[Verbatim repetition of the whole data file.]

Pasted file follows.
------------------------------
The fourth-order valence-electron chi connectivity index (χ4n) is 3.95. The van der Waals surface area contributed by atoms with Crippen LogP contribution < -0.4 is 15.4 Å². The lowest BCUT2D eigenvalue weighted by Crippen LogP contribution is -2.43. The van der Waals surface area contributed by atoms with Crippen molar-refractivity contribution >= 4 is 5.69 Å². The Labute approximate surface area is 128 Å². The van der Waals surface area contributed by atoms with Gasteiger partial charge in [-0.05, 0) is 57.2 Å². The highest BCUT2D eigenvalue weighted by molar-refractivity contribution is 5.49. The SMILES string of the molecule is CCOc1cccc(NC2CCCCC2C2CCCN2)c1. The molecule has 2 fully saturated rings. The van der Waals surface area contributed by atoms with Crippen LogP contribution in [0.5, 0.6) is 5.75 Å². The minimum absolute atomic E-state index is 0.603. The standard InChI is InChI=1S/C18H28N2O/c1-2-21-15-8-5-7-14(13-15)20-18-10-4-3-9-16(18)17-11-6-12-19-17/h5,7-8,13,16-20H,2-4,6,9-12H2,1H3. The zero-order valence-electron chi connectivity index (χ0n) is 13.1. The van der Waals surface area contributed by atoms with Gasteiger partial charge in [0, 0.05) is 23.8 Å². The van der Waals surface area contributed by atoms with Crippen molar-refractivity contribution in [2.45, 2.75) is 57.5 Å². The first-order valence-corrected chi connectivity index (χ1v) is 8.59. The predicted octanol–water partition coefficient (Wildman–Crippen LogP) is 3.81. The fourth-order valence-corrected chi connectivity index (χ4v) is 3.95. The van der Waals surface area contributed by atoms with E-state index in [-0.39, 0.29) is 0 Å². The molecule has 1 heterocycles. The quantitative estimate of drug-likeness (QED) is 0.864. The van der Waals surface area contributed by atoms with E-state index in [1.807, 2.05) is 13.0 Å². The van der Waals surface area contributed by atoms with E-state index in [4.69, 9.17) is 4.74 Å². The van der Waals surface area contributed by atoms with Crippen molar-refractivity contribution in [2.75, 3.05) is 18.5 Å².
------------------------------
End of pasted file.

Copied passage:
The fourth-order valence-electron chi connectivity index (χ4n) is 3.95. The van der Waals surface area contributed by atoms with Crippen LogP contribution < -0.4 is 15.4 Å². The lowest BCUT2D eigenvalue weighted by Crippen LogP contribution is -2.43. The van der Waals surface area contributed by atoms with Crippen molar-refractivity contribution >= 4 is 5.69 Å². The Labute approximate surface area is 128 Å². The van der Waals surface area contributed by atoms with Gasteiger partial charge in [-0.05, 0) is 57.2 Å². The highest BCUT2D eigenvalue weighted by molar-refractivity contribution is 5.49. The SMILES string of the molecule is CCOc1cccc(NC2CCCCC2C2CCCN2)c1. The molecule has 2 fully saturated rings. The van der Waals surface area contributed by atoms with Crippen LogP contribution in [0.5, 0.6) is 5.75 Å². The minimum absolute atomic E-state index is 0.603. The standard InChI is InChI=1S/C18H28N2O/c1-2-21-15-8-5-7-14(13-15)20-18-10-4-3-9-16(18)17-11-6-12-19-17/h5,7-8,13,16-20H,2-4,6,9-12H2,1H3. The zero-order valence-electron chi connectivity index (χ0n) is 13.1. The van der Waals surface area contributed by atoms with Gasteiger partial charge in [0, 0.05) is 23.8 Å². The van der Waals surface area contributed by atoms with Crippen molar-refractivity contribution in [2.45, 2.75) is 57.5 Å². The first-order valence-corrected chi connectivity index (χ1v) is 8.59. The predicted octanol–water partition coefficient (Wildman–Crippen LogP) is 3.81. The fourth-order valence-corrected chi connectivity index (χ4v) is 3.95. The van der Waals surface area contributed by atoms with E-state index in [-0.39, 0.29) is 0 Å². The molecule has 1 heterocycles. The quantitative estimate of drug-likeness (QED) is 0.864. The van der Waals surface area contributed by atoms with E-state index in [1.807, 2.05) is 13.0 Å². The van der Waals surface area contributed by atoms with E-state index in [4.69, 9.17) is 4.74 Å². The van der Waals surface area contributed by atoms with Crippen molar-refractivity contribution in [2.75, 3.05) is 18.5 Å².